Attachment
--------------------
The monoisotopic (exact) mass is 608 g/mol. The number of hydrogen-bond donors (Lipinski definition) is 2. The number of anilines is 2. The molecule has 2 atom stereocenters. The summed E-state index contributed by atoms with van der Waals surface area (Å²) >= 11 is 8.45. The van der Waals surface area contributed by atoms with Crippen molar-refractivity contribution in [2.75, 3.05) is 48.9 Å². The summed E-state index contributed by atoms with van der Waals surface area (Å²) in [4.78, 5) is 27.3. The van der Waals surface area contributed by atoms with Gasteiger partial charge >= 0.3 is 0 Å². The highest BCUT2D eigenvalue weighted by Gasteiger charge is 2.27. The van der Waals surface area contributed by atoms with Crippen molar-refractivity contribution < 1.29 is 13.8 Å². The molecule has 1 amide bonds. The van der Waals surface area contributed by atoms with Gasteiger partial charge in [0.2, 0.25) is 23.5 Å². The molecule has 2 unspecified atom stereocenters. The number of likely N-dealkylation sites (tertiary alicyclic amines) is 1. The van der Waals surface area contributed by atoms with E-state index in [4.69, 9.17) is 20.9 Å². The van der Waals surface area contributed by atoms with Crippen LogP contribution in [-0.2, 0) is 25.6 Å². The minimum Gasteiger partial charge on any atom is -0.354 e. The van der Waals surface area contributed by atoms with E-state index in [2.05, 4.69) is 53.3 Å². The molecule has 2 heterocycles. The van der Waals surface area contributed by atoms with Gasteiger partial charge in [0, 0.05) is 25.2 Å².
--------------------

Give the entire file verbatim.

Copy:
The monoisotopic (exact) mass is 608 g/mol. The number of hydrogen-bond donors (Lipinski definition) is 2. The number of anilines is 2. The molecule has 2 atom stereocenters. The summed E-state index contributed by atoms with van der Waals surface area (Å²) >= 11 is 8.45. The van der Waals surface area contributed by atoms with Crippen molar-refractivity contribution in [2.75, 3.05) is 48.9 Å². The summed E-state index contributed by atoms with van der Waals surface area (Å²) in [4.78, 5) is 27.3. The van der Waals surface area contributed by atoms with Gasteiger partial charge >= 0.3 is 0 Å². The highest BCUT2D eigenvalue weighted by Gasteiger charge is 2.27. The van der Waals surface area contributed by atoms with Crippen molar-refractivity contribution < 1.29 is 13.8 Å². The molecule has 1 amide bonds. The van der Waals surface area contributed by atoms with Gasteiger partial charge in [0.2, 0.25) is 23.5 Å². The molecule has 2 unspecified atom stereocenters. The number of likely N-dealkylation sites (tertiary alicyclic amines) is 1. The van der Waals surface area contributed by atoms with E-state index in [4.69, 9.17) is 20.9 Å². The van der Waals surface area contributed by atoms with Crippen LogP contribution in [-0.2, 0) is 25.6 Å². The minimum Gasteiger partial charge on any atom is -0.354 e. The van der Waals surface area contributed by atoms with E-state index in [2.05, 4.69) is 53.3 Å². The molecule has 2 heterocycles. The van der Waals surface area contributed by atoms with Gasteiger partial charge in [0, 0.05) is 25.2 Å².